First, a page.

Possibly the first map to show a continuous single-owner operated commercial airline route from England to Australia
By ANONYMOUS., 1934
Imperial Airways Map of Empire Routes.
- Author: ANONYMOUS.
- Publication place: London, Airway Terminus, Victoria
- Publisher: Imperial Airways Ltd.
- Publication date: 1934.
- Physical description: Colour printed folding pictorial map of the world, laid down on linen.
- Dimensions: 630 by 1010mm. (24.75 by 39.75 inches).
- Inventory reference: 14961
A striking map of the world, highlighting the British Empire in red, against a largely silver background, printed by Vincent Brooks, Day & Son, Ltd., of London. Surrounded by a border incorporating the silver ‘Speedbird’ logo, and silhouettes representative of the destination cities that Imperial Airways flew to, and with a key to the ‘Routes in Operation’, ‘Routes in Contemplation or under Investigation (Atlantic Route, Australia-New Zealand, West Africa)’, and ‘Certain Important Connexions or likely Connexions’. “Note: the India-Australia route east of Karachi is operated by Imperial Airways & Indian Trans-Continental Airways: and east of Singapore by Qantas Empire Airways, both associated companies of Imperial Airways”. The map itself is decorated with silhouettes of Imperial Airways aircraft, including the ‘Heracles’, ‘Scipio’, ‘Scylla’, ‘Hannibal’, ‘Diana’ and the ‘Atalanta’.
Quite possibly a proof copy, given that additional routes have been added in pencil, some of the potential routes have been similarly crossed out, and a few destinations too.
Founded in 1924, Imperial Airways was the fore-runner of BOAC (from 1939) which ultimately merged with BEA, in 1974, to form British Airways. Sir Eric Campbell Geddes (1875–1937), was part-time chairman of newly formed government subsidized airline from the outset. Under his “chairmanship empire routes were negotiated and the hostility towards the overland flight paths was confronted. To publicize the flying boat Geddes undertook an aerial cruise on Britain’s western seaboard in 1928. In 1929, he visited Australia to promote an extension of the weekly service between Britain and India and he participated fully in the inter-governmental agreements which led to the first airmail flight to Australia in 1934. He undertook a tour of inspection of the Cape to Cairo link in 1932 and having negotiated with all the governments en route he drafted the first law of the air. The long haul scheduled ‘flying hotel’ services served the all-up empire airmail scheme for which Imperial Airways were paid a tightly negotiated fee. The financial structure drew increasing controversy but the original conception became an exciting visual expression of imperial unity in the 1930s. Much was expected of the state-subsidized airline and criticism in parliament in 1936 brought the monopolistic phase of British commercial aviation to an end” (Keith Grieves for DNB).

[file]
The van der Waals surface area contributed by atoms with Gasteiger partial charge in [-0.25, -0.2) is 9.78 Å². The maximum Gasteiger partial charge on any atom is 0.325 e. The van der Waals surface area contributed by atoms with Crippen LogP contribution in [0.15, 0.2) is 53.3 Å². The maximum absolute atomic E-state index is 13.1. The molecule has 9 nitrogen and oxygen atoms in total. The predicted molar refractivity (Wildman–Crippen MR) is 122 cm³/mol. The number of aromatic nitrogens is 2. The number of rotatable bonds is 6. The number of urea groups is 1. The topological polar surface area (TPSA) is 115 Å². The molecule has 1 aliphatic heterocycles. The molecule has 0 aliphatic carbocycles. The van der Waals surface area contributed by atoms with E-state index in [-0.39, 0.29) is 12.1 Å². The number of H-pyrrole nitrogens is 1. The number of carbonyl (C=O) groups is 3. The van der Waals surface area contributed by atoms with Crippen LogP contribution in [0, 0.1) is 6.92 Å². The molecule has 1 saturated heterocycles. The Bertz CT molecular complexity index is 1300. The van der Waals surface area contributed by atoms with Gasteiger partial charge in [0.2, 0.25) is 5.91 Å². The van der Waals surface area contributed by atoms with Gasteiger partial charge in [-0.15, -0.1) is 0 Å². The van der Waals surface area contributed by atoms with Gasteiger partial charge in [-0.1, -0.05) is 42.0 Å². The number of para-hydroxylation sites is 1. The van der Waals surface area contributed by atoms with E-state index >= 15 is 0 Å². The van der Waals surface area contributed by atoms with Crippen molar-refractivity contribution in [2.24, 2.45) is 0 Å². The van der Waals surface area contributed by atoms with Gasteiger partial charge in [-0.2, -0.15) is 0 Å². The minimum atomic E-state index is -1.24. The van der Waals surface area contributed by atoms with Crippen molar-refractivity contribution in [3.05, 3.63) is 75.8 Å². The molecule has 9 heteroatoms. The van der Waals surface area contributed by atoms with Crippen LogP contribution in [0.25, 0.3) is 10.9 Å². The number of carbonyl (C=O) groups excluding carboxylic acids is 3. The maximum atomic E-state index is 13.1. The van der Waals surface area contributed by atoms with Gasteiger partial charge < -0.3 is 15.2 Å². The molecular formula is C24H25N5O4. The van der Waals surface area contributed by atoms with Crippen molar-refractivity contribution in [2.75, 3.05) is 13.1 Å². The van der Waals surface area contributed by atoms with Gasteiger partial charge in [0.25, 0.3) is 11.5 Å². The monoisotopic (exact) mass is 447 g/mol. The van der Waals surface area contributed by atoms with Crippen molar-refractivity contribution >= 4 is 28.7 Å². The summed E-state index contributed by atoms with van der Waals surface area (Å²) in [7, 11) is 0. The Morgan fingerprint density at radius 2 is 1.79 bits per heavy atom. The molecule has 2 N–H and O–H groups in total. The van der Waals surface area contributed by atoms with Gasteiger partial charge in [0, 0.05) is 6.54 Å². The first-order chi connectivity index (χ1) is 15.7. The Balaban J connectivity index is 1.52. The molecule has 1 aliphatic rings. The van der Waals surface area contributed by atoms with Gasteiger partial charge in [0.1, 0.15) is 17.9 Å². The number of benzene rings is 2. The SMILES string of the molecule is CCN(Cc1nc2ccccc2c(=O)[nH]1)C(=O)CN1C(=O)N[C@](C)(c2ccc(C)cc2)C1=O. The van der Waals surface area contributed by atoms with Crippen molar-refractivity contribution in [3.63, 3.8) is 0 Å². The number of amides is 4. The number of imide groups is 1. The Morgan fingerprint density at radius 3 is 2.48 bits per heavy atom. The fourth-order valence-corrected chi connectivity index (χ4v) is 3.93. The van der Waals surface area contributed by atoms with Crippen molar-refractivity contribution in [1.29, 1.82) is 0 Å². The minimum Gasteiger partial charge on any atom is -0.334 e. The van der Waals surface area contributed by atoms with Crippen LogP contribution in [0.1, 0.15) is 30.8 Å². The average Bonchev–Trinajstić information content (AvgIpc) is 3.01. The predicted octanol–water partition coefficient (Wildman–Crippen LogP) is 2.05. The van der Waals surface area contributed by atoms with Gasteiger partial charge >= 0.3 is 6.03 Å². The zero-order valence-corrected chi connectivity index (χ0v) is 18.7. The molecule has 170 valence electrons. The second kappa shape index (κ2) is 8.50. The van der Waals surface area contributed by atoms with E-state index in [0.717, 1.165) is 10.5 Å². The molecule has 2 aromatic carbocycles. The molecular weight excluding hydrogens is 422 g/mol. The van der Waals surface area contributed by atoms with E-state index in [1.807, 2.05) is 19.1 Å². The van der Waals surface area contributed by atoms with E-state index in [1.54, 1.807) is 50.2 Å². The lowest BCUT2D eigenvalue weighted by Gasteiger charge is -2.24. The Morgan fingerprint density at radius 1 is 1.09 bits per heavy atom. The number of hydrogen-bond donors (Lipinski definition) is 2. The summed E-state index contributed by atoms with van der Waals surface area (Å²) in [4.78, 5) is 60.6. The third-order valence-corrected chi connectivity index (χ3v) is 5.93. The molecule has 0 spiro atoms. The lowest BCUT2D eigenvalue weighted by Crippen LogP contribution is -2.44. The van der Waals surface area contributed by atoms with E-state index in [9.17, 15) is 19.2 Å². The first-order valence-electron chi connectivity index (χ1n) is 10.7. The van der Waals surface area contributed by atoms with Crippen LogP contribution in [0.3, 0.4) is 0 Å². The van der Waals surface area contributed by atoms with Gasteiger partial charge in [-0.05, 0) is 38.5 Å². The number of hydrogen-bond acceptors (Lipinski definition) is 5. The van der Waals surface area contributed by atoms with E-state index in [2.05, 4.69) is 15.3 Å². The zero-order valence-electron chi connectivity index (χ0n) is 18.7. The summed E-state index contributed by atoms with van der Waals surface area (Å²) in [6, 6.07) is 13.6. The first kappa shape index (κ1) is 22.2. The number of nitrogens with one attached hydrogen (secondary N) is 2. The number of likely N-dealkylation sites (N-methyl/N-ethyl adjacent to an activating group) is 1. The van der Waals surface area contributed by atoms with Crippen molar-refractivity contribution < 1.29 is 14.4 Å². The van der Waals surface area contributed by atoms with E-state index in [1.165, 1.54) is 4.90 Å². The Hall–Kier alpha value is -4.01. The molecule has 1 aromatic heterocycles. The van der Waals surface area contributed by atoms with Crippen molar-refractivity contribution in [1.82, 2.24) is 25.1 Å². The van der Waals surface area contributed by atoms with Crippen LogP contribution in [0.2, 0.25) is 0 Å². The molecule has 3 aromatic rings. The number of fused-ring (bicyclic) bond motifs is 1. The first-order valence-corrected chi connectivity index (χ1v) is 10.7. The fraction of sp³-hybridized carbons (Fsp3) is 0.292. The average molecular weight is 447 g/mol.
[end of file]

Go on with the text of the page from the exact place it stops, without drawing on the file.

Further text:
Interestingly, the key map makes mention of the newly incorporated Australian airline, Qantas Empire Airlines, which had established its first link with Imperial Airways in 1931. Initially carrying airmail from Brisbane to Darwin, it provided the final link in the Australia to England route. Shortly before this map was printed, in January 1934, Qantas Empire Airlines Limited was registered in Brisbane, effectively and formally, combing the interests of both companies, which each held a half share.
- British Aviation, page 50.